For many applications (e.g., seismic wave propagation) the response of a poroelastic material at the coseismic timescale may be treated identically to that of an elastic material, but using elastic constants corresponding to undrained conditions. This is because fluid flow over the distances of interest is negligible over these short time intervals. A notable exception to this undrained approximation occurs in the immediate vicinity of faults. Since mode II slip compresses one side of the fault and extends the other, the undrained poroelastic response will induce pore pressure changes of opposite sign on the two sides of the fault (Fig. 1). This results in a discontinuity in pore pressure across the fault and, until recently (starting with the work of John Rudnicki and Jim Rice, and continuing in a collaboration between Jim Rice and myself), it was not understood how to evaluate pore pressure on the fault itself. The solution is that diffusion of fluids across the fault, acting to equilibrate this pressure gradient, must be considered to ensure continuity of fluid flux and pore pressure across the fault, thereby removing the discontinuity in pore pressure (Fig. 1). Since fault strength can be reduced by increasing pore pressure, it follows that fault strength is highly sensitive to hydraulic properties within fringes of damaged material on either side of the fault. The relevant distance over which these parameter matter is the hydraulic diffusion length (~mm-cm for fault-zone materials).
|Fig. 1: Poroelastic response to volumetric fault-zone strains. Mode II slip compresses one side of the fault and extends the other. The pore fluid pressure instantaneously responds, as shown by the dashed blue lines in the diagram above. This creates a discontinuity in pore pressure across the fault, and fluid flow is driven by this pressure difference. By solving a diffusion equation for each side of the fault, subject to continuity of pore pressure and fluid flux across the fault, one can obtain the actual pore pressure distibution, shown by the red curve. If there is perfect symmetry between the two sides of the fault, then the pore pressure on the fault will remain unaltered. Anything that breaks this symmetry (different magnitudes of compression/extension in the two fault walls, differences in hydraulic properties across the fault, etc.) will induce a pore pressure change on the fault itself. All else being equal, pore pressure on the fault moves toward the undrained response of the more permeable side. The sign of the pore pressure change reverses for ruptures that propagate in the opposite direction since this switches which side is compressed and which is extended.|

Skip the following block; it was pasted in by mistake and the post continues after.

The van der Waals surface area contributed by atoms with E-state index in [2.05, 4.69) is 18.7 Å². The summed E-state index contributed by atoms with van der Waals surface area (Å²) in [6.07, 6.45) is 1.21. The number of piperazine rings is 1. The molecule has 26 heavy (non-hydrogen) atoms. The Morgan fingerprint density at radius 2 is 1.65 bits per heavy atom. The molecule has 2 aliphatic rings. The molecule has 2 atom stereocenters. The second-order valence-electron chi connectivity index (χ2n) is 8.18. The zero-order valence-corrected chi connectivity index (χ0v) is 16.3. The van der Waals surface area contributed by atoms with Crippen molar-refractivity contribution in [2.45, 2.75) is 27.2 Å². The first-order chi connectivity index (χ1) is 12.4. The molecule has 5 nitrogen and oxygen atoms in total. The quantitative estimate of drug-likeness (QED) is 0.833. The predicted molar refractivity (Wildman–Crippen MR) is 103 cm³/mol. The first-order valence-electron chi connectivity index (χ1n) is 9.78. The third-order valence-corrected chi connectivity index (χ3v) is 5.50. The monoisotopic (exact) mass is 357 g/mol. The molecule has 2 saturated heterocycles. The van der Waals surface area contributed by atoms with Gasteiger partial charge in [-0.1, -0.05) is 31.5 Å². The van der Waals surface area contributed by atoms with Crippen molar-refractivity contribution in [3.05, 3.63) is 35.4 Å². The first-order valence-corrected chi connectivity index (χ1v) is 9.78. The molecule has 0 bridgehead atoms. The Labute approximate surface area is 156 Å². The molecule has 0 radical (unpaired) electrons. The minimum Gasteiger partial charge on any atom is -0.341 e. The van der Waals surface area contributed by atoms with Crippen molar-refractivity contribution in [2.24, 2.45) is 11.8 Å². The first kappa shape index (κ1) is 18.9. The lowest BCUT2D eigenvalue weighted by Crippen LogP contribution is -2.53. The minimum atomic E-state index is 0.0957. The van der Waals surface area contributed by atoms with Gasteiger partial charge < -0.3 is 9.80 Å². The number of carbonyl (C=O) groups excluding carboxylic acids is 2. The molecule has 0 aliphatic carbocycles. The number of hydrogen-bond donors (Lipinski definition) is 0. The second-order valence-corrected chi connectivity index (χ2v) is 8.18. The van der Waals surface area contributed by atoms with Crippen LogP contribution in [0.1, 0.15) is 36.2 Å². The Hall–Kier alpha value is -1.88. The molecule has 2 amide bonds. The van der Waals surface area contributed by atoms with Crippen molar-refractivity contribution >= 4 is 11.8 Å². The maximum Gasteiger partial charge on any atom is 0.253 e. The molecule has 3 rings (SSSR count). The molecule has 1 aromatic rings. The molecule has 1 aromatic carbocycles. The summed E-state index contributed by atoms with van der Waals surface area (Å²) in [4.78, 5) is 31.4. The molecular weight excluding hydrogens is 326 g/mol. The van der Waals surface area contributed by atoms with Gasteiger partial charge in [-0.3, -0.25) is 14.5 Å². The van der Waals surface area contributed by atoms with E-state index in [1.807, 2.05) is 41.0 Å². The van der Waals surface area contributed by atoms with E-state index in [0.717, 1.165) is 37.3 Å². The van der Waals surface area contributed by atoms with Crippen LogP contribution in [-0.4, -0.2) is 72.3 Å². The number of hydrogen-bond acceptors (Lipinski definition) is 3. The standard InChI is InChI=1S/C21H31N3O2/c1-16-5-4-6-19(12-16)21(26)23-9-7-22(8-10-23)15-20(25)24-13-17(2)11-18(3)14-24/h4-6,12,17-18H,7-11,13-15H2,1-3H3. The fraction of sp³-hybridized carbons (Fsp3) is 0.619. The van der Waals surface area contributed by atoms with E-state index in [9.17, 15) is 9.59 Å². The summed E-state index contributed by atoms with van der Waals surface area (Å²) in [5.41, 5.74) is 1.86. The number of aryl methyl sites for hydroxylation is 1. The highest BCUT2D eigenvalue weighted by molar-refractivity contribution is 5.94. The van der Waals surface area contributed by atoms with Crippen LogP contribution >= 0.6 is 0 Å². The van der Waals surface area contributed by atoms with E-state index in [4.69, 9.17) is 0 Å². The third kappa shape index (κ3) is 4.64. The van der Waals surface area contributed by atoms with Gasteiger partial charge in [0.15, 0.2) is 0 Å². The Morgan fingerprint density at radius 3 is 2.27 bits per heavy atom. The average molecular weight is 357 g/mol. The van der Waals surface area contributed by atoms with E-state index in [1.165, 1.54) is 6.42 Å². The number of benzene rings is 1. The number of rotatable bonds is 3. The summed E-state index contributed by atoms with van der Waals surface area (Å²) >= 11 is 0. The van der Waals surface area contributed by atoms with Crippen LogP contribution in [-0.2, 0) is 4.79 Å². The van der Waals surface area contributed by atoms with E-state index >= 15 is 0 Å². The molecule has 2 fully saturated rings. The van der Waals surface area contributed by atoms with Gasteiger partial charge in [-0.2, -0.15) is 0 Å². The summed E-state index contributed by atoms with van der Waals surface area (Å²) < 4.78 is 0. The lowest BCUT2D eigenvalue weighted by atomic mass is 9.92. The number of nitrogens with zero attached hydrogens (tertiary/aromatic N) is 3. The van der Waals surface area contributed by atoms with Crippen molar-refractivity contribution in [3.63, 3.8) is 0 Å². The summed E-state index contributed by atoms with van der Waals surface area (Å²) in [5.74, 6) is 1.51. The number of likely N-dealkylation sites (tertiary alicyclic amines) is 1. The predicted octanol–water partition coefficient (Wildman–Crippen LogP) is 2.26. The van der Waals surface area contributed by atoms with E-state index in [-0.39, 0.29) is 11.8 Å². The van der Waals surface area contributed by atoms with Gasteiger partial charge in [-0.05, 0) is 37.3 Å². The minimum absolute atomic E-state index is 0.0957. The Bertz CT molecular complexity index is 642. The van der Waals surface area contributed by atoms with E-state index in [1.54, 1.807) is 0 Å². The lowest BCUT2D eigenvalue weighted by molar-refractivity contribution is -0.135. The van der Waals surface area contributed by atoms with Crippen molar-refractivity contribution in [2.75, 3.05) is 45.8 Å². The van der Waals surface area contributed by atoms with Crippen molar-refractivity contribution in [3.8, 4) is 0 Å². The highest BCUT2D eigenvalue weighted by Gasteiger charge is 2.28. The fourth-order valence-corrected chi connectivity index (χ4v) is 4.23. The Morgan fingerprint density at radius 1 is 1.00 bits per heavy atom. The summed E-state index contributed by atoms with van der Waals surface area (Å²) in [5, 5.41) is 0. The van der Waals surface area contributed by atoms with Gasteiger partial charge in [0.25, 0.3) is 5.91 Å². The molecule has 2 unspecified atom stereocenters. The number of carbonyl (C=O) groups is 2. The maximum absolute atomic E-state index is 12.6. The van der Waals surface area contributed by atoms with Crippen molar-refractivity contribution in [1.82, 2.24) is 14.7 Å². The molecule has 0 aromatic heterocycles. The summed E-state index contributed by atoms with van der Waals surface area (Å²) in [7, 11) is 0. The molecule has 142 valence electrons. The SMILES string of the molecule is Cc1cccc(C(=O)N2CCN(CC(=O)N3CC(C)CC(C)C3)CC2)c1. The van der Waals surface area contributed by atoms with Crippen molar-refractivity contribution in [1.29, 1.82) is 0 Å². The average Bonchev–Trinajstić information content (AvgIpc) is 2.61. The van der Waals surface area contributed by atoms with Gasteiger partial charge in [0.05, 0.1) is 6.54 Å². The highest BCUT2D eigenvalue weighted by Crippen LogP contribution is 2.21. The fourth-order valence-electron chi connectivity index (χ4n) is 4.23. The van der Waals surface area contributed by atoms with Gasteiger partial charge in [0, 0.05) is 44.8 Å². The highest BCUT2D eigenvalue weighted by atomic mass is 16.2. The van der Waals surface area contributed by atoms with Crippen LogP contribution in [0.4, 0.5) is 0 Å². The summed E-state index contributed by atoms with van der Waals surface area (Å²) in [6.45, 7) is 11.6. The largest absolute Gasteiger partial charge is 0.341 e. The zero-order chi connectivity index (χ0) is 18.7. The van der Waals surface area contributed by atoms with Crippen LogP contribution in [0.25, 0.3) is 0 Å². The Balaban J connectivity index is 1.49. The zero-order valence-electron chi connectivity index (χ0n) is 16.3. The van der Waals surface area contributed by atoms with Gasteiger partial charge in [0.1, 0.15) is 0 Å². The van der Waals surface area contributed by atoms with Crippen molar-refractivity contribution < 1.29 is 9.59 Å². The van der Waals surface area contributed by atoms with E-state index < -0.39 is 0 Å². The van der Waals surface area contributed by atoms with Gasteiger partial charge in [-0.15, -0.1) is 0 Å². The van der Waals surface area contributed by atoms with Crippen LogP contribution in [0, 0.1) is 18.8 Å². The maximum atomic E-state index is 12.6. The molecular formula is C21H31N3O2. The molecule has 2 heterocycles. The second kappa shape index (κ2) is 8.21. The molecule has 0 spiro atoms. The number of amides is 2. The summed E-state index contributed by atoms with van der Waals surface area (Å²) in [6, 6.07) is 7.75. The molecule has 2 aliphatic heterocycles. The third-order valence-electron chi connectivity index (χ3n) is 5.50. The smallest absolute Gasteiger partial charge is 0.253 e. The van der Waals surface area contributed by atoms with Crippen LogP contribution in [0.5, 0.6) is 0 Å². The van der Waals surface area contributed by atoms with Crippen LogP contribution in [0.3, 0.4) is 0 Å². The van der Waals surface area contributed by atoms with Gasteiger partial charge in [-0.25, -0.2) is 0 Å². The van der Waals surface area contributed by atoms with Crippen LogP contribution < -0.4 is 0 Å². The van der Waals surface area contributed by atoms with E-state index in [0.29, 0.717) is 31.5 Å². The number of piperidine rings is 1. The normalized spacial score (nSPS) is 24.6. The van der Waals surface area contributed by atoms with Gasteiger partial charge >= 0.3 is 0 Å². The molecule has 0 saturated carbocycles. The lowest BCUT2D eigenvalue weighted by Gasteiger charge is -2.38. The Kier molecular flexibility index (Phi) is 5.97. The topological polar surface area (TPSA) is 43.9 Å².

We have considered the case of hydraulic properties that are discontinuous across the fault (as will occur if slip localizes at the boundary between the fault core and surrounding damage zone), but treated these properties as constants, despite the recognition that the stress concentration at the rupture front likely alters the hydraulic response of fault-zone materials. We further neglected "plastic" straining, including inelastic dilatancy. (These are currently active research areas for us.) Despite these simplifications, our work revealed the importance of considering poroelastic effects in rupture dynamics and established how to properly evaluate pore pressure on a fault between poroelastic solids. Fig. 2 illustrates how a contrast in poroelastic properties across the fault can induces induce bimaterial effects that, in many cases, are as large as or larger than those from a mismatch of large-scale elastic properties across the fault.
|Fig. 2: Examples of spontaneous rupture simulations between dissimilar poroelastic materials. Shown are snapshots of slip velocity illustrating how changes in effective normal stress (an increase in one propagation direction and a decrease in the other) lead to much higher slip rates in the direction in which effective normal stress is reduced. Case (a) shows rupture between identical elastic materials, but with a factor-of-ten contrast in permeability across the fault. The same degree of poroelastic mismatch is present in cases (b) and (c), but now there is a 10% contrast in wave speeds across the fault. Depending on whether or not the more permeable side is also the side with faster wave speeds, the two effects can either oppose (b) or enhance (c) each other.|